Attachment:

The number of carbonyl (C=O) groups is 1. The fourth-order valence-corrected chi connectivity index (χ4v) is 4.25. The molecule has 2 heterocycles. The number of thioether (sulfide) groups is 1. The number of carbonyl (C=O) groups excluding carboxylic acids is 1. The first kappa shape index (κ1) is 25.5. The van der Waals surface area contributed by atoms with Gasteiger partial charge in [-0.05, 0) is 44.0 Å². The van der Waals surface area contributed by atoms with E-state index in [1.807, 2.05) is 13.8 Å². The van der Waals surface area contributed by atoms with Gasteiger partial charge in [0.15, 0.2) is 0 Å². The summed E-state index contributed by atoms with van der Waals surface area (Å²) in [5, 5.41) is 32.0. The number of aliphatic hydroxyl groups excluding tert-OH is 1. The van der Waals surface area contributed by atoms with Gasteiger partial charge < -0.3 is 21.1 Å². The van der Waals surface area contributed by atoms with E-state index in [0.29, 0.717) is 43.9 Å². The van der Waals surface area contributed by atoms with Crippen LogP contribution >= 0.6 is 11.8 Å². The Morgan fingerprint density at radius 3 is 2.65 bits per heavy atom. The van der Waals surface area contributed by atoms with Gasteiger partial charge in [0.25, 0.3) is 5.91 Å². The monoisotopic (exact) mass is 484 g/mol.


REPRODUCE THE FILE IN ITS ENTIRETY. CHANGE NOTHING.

The number of carbonyl (C=O) groups is 1. The fourth-order valence-corrected chi connectivity index (χ4v) is 4.25. The molecule has 2 heterocycles. The number of thioether (sulfide) groups is 1. The number of carbonyl (C=O) groups excluding carboxylic acids is 1. The first kappa shape index (κ1) is 25.5. The van der Waals surface area contributed by atoms with Gasteiger partial charge in [-0.05, 0) is 44.0 Å². The van der Waals surface area contributed by atoms with E-state index in [1.807, 2.05) is 13.8 Å². The van der Waals surface area contributed by atoms with Gasteiger partial charge in [0.15, 0.2) is 0 Å². The summed E-state index contributed by atoms with van der Waals surface area (Å²) in [5, 5.41) is 32.0. The number of aliphatic hydroxyl groups excluding tert-OH is 1. The van der Waals surface area contributed by atoms with Gasteiger partial charge < -0.3 is 21.1 Å². The van der Waals surface area contributed by atoms with E-state index in [0.29, 0.717) is 43.9 Å². The van der Waals surface area contributed by atoms with Crippen LogP contribution >= 0.6 is 11.8 Å². The Morgan fingerprint density at radius 3 is 2.65 bits per heavy atom. The van der Waals surface area contributed by atoms with Gasteiger partial charge in [0.25, 0.3) is 5.91 Å². The monoisotopic (exact) mass is 484 g/mol.